Conference Dates

April 10-14, 2016


To address the concerns about climate change resulting from emission of CO2 by power plants and industrial facilities, FuelCell Energy, Inc. (FCE) has developed the Combined Electric Power and Carbon-dioxide Separation (CEPACS) system. The CEPACS system utilizes Electrochemical Membrane (ECM) technology derived from the Company’s molten carbonate fuel cell-based Direct FuelCell® products. The system separates CO2 from the flue gas of other plants and produces electric power using a supplementary fuel. FCE is currently evaluating the use of ECM to cost effectively separate CO2 from the flue gas of Pulverized Coal (PC) power plants under cooperative agreements with the U.S. Department of Energy (DOE). The overarching objective of the current project is to verify that the ECM can achieve at least 90% CO2 capture from the flue gas with a cost of electricity (COE) 30% lower than baseline approaches. The objectives will be achieved through pilot-scale testing of a MW-class CEPACS system using a slipstream of flue gas from a PC plant.

The potential of ECM for separating more than 90% of CO2 from the flue gas of a PC plant has been experimentally verified. ECM materials tolerance levels to various contaminants in the flue gas including SO2, HCl, Hg, and SeO2 have been identified. The contaminant levels expected from the flue gas clean-up subsystem were also estimated and compared with the ECM tolerance levels. The analysis showed that the ECM tolerance levels are well above the contaminant levels expected in the ECM cathode feed gas. Ability of ECM to destroy NOx components in the flue gas was confirmed in the laboratory tests. Testing showed that 70-80% of all NOx was destroyed at high inlet NOx concentrations of over 200 ppm. This significant finding may result in further reduction of the incremental COE associated with the CEPACS system, if credits are given to elimination of the selective catalytic reduction process step for NOx control in the PC plant.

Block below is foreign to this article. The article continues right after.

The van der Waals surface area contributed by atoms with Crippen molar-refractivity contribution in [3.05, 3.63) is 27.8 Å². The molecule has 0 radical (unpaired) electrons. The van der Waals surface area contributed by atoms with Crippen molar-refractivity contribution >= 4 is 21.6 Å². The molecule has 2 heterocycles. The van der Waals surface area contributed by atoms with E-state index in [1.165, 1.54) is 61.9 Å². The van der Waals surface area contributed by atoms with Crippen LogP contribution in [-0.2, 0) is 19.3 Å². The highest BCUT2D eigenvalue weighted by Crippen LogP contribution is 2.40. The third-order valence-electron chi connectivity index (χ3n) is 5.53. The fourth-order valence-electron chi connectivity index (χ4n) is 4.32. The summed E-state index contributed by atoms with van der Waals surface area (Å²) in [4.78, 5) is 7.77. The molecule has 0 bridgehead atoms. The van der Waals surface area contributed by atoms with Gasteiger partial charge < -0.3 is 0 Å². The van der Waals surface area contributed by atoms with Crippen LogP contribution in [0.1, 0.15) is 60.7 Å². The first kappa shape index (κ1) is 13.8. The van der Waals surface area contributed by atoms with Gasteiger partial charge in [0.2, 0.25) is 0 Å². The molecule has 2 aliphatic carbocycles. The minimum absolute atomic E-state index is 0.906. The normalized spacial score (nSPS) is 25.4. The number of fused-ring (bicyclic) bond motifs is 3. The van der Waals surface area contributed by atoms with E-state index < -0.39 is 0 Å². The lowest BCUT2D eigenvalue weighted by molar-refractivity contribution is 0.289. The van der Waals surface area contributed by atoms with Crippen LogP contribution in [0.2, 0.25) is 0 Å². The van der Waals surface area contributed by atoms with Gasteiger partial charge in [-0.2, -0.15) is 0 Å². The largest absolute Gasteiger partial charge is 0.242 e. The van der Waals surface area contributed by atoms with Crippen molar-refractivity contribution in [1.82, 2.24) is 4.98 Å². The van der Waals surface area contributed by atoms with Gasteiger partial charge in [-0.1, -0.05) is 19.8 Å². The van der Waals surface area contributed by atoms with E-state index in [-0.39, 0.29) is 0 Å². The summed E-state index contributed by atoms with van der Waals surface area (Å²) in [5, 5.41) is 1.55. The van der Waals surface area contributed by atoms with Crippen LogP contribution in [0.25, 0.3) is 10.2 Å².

The Technical and Economic Feasibility studies were conducted, including assessments of performance and cost of an ECM-based CO2 capture system for retrofitting a 550 MW PC plant with 90% capture. The CEPACS system generates 421 MW of additional power after compensating for the auxiliary power requirements of CO2 capture and compression. The economic analysis included estimation of the CEPACS plant cost and the incremental COE for ECM-based CO2 capture. The CEPACS technology has the potential to meet DOE’s goal of ≤35% increase in COE for post-combustion CO2 capture. The CEPACS system can also meet the DOE’s target cost of <$40/tonne CO2 captured.

A bench-scale ECM-based CO2 capture system was designed and fabricated. The objective of the demonstration is to show the capability of full-size ECM cells to separate >90% of CO2 from a simulated PC plant flue gas stream during extended operation. The system utilizes an ECM stack containing 14 full-area cells with a total electrochemical membrane area of 11.7 m2. Peak gross DC output is ~10 kW, with capability for high-purity liquid CO2 production of ~100 tons/year. The stack has operated for more than 10,000 hours and has demonstrated very stable electric power generation while separating 93% of carbon from flue gas at a constant CO2 flux of 116 cc/s/m2.

In this presentation, the status of the ECM technology and its application for carbon capture will be reviewed. The results of trace contaminants experiments, characterization of ECM tolerance to key flue gas contaminants, ECM technology NOx removal capabilities, bench scale full-area ECM stack testing, and the techno-economic studies of CEPACS systems will be discussed. Plans for pilot-scale testing of the technology will as part of a recently-awarded DOE cooperative agreement will also be reviewed. Finally, the benefits and commercialization activities related to the ECM technology will be presented.